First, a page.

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Harvard men’s basketball brings in another strong recruiting class

Despite having ups and downs during its non-conference schedule, the Harvard men’s basketball team (18-14 overall, 12-2 Ivy) played consistently great defense (Adjusted Efficiency of 98.3; 55th in the nation). In conference action, the team was able to solidify its rotation, improve its outside shooting (three-point percentage increased from 30.0 to 42.2 percent), and weather a major injury to its leading player to win a share of the regular season title and claim the league’s top seed heading into the Ivy Tournament. A road game with co-champion Penn and an injury to the Ivy Player of the Year late in the second half may have been the only things keeping the Crimson from winning Ivy Madness. With a healthier 2018-19, Harvard will look to stay on top of the Ancient Eight and return to the NCAA Tournament for the first time since 2015.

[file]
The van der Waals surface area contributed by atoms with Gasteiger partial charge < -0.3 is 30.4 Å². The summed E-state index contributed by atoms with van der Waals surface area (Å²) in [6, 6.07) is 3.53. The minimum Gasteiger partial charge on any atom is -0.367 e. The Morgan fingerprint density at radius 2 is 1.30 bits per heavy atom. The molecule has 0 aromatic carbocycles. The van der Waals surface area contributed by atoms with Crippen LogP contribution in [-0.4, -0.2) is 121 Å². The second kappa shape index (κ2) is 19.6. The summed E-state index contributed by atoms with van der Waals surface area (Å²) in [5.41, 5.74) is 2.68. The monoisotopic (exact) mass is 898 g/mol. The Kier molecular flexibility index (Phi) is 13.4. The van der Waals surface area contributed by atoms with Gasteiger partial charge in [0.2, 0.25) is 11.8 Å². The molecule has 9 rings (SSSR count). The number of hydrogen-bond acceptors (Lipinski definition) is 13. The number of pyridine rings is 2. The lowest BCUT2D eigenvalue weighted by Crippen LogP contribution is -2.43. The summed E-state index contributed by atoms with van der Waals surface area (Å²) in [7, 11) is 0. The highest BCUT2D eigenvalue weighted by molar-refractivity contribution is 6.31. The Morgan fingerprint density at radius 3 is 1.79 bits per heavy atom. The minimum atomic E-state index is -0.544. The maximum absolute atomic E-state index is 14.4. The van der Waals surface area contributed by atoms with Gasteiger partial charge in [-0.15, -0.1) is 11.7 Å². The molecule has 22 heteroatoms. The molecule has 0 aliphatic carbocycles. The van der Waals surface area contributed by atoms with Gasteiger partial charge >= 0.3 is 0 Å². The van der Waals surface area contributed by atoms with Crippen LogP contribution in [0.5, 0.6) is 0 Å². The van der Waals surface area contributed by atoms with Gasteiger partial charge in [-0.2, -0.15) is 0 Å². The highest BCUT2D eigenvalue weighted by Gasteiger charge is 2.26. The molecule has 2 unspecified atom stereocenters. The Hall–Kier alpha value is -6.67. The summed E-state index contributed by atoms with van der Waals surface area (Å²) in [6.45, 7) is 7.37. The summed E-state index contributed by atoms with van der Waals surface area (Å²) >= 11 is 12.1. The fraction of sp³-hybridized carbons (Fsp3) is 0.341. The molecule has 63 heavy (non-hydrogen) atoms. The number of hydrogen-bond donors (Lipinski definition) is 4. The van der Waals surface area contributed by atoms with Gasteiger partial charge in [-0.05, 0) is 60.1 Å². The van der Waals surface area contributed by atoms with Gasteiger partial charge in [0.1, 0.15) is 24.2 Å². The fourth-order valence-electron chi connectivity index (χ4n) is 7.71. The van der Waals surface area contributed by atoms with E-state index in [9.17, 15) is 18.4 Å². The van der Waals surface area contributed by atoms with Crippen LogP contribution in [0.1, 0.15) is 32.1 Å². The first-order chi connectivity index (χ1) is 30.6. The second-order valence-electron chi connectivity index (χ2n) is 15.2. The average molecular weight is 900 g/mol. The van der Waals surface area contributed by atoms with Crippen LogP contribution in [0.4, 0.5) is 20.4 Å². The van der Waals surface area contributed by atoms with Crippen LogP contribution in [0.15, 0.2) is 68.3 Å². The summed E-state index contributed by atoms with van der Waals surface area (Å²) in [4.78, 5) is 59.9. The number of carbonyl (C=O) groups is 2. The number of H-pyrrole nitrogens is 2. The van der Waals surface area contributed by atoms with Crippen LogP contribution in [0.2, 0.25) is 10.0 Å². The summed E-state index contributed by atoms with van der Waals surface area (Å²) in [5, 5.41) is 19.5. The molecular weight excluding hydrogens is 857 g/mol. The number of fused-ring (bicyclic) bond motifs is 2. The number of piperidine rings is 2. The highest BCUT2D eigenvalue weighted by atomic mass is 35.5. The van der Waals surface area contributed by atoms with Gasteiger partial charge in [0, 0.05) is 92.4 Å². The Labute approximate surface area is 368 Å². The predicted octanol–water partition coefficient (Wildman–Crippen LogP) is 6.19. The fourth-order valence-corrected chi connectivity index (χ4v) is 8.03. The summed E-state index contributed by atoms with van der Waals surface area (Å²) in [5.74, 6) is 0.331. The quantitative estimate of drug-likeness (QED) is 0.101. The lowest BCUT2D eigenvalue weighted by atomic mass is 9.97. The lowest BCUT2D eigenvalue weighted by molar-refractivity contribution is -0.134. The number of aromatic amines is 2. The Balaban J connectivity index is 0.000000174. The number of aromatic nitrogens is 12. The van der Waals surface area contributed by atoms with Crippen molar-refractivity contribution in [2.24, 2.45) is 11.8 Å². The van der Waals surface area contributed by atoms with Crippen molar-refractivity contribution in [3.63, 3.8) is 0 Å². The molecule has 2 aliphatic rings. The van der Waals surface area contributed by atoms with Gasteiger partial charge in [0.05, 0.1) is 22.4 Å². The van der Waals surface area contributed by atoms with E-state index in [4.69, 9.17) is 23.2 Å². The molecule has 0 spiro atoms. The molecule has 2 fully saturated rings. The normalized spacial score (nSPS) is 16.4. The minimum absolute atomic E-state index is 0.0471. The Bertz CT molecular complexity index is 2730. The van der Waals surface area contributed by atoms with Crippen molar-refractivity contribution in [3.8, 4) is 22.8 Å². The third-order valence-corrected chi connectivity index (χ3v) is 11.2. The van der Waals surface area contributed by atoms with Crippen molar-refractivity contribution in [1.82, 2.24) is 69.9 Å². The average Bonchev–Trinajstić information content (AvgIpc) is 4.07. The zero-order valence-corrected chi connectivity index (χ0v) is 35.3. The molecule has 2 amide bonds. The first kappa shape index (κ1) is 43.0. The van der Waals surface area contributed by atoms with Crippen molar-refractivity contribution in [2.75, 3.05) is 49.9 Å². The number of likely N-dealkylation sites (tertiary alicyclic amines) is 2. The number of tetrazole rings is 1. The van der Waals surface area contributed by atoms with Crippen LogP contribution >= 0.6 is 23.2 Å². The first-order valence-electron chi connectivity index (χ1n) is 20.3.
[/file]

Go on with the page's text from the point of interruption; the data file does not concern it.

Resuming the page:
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Brown women’s basketball to greatly expand its roster for 2018-2019

With a fourth place finish, an appearance in the inaugural Ivy Tournament, and a postseason win in the first round of the 2017 Women’s Basketball Invitational, things looked bright for the Brown women’s team heading into 2017-2018. The Bears, which did not lose a single member of the previous year’s squad, were picked fourth in the league’s preseason poll and there was talk among Ivy fans that this group could be the first since 2011-2012 to break the Harvard-Penn-Princeton stranglehold on the conference’s top three spots.

A 9-1 start, including Tournament titles at the University of Pacific and the Ocean State Tip-Off, added to the program’s confidence as it returned from finals to visit Boston University on December 22nd. Up 28 points with 3:22 remaining in the third quarter, starting three-guard Taylor Will came off the court with a knee injury and did not return to action for the rest of the year. While Brown defeated the Terriers, Howard University and Johnson & Wales to complete its non-conference scheduled with a program-best 12-1 record, the Bears aura of invincibility had been shattered.